In 2016, Stats Canada reported that approximately 6.1 million people in Canada were suffering from a form of arthritis; that’s 20.6% of Canada’s total population. With the multitude of possible treatments to help control the pain a patient with arthritis has to live with on a daily basis, most of which are pharmaceutical in nature and some of which are dangerously addictive, many patients are turning to other forms of pain control to help them live the quality lives they deserve to live.

The emergence of the use of medicinal cannabis as part of a treatment plan for arthritis pain is significant. One study performed in 2015 has shown that a Cannabidiol (CBD) gel preparation for topical use can help relieve symptoms of arthritis pain with no significant side effects. Another study performed in 2017 has shown that taking prophylactic CBD may be a safe, useful therapeutic treatment for osteoarthritis joint neuropathic pain. Though these studies are preliminary in nature, they are still strong evidence that continued research needs to be conducted in order to make this treatment widely available for those suffering from arthritis.

The Arthritis Society reports that an estimated two-thirds of Canadians using medicinal cannabis are using it to manage their arthritis pain. They do provide resources on their website to help those interested in exploring the use of medicinal cannabis for pain management. However, they clearly state that the clinical evidence to support the use of medicinal cannabis for arthritis pain management remains limited. The Arthritis Society names itself a lead advocate for continued research and development into using medicinal cannabis for the purpose of arthritis management.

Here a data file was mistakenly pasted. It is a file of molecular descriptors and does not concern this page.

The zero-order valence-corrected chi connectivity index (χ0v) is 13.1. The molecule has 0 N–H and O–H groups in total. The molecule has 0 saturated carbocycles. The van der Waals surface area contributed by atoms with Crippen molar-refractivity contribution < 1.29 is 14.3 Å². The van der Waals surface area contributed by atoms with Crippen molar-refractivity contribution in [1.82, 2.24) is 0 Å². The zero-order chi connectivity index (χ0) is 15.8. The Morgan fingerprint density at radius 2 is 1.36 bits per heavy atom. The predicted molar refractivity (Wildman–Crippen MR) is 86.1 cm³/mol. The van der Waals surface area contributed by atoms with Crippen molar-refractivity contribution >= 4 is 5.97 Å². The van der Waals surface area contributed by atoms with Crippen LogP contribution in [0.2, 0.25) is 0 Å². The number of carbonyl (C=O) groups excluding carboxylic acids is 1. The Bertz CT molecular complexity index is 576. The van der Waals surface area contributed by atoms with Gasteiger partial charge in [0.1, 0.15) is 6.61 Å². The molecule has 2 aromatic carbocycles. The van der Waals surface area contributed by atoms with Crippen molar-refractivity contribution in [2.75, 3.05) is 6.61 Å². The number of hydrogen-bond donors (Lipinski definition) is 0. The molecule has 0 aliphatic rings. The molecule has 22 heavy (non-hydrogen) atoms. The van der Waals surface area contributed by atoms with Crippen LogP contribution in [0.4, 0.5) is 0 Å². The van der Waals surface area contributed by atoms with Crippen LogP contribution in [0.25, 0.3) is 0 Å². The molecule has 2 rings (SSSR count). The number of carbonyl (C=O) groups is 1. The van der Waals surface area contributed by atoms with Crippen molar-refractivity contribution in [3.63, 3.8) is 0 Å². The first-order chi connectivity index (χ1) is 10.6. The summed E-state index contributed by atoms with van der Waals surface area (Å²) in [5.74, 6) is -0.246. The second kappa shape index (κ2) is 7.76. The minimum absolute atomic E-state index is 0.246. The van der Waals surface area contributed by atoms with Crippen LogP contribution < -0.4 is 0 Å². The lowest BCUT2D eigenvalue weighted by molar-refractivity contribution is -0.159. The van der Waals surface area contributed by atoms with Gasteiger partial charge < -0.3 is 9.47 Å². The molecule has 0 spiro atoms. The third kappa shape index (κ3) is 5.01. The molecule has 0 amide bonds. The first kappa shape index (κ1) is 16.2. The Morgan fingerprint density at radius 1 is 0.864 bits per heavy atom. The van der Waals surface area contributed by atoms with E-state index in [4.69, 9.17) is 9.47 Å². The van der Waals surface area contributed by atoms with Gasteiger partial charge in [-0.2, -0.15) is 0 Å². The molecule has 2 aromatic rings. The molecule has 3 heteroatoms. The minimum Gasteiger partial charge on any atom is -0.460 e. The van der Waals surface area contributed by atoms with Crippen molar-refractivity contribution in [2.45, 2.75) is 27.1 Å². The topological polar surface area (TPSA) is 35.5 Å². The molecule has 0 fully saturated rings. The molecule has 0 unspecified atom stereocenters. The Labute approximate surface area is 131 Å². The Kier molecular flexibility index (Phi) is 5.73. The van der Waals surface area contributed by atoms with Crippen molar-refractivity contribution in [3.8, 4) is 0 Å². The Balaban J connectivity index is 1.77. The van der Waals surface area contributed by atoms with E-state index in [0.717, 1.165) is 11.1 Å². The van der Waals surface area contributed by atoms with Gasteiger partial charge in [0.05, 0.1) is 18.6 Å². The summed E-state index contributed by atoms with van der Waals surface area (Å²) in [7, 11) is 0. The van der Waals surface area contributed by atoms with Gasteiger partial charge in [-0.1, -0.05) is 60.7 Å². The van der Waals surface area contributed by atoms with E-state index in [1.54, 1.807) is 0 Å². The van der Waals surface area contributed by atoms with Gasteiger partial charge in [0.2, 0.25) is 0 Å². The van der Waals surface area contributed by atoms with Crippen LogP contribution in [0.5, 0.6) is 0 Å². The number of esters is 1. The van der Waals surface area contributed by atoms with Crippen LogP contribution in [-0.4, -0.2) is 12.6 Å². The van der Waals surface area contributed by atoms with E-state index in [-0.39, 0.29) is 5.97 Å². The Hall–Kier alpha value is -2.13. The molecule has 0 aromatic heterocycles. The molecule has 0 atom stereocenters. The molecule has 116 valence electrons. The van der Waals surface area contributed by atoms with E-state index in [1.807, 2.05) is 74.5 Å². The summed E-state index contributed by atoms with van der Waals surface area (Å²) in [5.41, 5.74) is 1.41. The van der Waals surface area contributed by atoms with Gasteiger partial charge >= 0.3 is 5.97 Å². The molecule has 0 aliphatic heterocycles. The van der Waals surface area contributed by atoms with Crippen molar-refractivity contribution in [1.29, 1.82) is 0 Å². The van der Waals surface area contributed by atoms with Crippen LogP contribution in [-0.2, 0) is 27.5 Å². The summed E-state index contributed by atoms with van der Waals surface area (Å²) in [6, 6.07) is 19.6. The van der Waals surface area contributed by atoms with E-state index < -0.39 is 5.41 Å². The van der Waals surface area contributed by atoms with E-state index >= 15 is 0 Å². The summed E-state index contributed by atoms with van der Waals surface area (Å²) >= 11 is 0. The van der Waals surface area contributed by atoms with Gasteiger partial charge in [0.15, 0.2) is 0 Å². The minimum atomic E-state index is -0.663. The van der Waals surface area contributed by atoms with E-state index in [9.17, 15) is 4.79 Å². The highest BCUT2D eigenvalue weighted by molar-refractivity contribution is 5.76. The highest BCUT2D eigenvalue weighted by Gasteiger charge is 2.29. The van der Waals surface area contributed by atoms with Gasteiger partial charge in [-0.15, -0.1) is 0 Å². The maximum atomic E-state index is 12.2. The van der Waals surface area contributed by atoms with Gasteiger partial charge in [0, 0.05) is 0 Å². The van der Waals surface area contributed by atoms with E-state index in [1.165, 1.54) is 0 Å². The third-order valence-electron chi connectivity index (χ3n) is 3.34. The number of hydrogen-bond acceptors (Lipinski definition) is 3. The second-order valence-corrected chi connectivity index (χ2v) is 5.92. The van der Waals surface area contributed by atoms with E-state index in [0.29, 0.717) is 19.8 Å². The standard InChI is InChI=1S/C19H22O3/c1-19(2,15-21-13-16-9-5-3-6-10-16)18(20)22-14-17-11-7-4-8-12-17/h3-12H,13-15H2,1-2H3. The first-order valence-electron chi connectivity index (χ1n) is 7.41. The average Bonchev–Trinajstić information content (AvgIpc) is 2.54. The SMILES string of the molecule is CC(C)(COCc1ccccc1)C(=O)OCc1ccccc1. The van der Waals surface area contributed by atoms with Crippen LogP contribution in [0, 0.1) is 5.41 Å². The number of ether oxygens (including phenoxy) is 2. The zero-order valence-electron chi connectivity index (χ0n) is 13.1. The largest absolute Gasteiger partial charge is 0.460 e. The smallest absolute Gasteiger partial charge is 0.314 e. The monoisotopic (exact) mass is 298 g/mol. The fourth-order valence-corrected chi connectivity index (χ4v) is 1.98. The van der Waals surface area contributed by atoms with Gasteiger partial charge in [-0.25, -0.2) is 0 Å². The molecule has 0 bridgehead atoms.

Do you suffer from arthritis and have a story to tell about medicinal cannabis? Please share your story with us! It could help influence change in the life of another.


Health Facts Sheet – Chronic Conditions 2016 – Arthritis. Statistics Canada.

Medical Cannabis – Arthritis Society.

Hammell, D. C., Zhang, L. P., Ma, F., Abshire, S. M., McIlwrath, S. L., Stinchcomb, A. L., & Westlund, K. N. (2016). Transdermal cannabidiol reduces inflammation and pain-related behaviours in a rat model of arthritis. European Journal of Pain (London, England), 20(6), 936–948.

Philpott HT, OʼBrien M, McDougall JJ (2017). Attenuation of early phase inflammation by cannabidiol prevents pain and nerve damage in rat osteoarthritis. Pain Journal. 158(12):2442-2451.